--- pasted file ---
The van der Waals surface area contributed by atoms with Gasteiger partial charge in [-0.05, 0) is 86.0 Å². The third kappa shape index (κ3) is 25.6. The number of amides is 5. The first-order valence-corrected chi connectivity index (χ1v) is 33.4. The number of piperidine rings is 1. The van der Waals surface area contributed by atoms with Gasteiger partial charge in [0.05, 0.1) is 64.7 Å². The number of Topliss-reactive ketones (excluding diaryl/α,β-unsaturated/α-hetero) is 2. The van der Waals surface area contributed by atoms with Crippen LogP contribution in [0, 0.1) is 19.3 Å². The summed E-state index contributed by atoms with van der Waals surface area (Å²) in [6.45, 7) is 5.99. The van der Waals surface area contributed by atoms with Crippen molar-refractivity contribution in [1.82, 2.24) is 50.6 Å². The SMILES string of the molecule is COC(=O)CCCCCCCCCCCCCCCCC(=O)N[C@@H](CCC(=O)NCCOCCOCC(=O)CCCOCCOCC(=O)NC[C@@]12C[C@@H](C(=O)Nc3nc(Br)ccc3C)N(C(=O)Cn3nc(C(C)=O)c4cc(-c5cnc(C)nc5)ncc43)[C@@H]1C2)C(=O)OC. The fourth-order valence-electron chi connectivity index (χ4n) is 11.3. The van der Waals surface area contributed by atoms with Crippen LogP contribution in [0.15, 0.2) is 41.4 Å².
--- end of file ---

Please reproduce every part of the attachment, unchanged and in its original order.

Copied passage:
The van der Waals surface area contributed by atoms with Gasteiger partial charge in [-0.05, 0) is 86.0 Å². The third kappa shape index (κ3) is 25.6. The number of amides is 5. The first-order valence-corrected chi connectivity index (χ1v) is 33.4. The number of piperidine rings is 1. The van der Waals surface area contributed by atoms with Gasteiger partial charge in [0.05, 0.1) is 64.7 Å². The number of Topliss-reactive ketones (excluding diaryl/α,β-unsaturated/α-hetero) is 2. The van der Waals surface area contributed by atoms with Crippen LogP contribution in [0, 0.1) is 19.3 Å². The summed E-state index contributed by atoms with van der Waals surface area (Å²) in [6.45, 7) is 5.99. The van der Waals surface area contributed by atoms with Crippen molar-refractivity contribution in [1.82, 2.24) is 50.6 Å². The SMILES string of the molecule is COC(=O)CCCCCCCCCCCCCCCCC(=O)N[C@@H](CCC(=O)NCCOCCOCC(=O)CCCOCCOCC(=O)NC[C@@]12C[C@@H](C(=O)Nc3nc(Br)ccc3C)N(C(=O)Cn3nc(C(C)=O)c4cc(-c5cnc(C)nc5)ncc43)[C@@H]1C2)C(=O)OC. The fourth-order valence-electron chi connectivity index (χ4n) is 11.3. The van der Waals surface area contributed by atoms with Crippen LogP contribution in [0.15, 0.2) is 41.4 Å².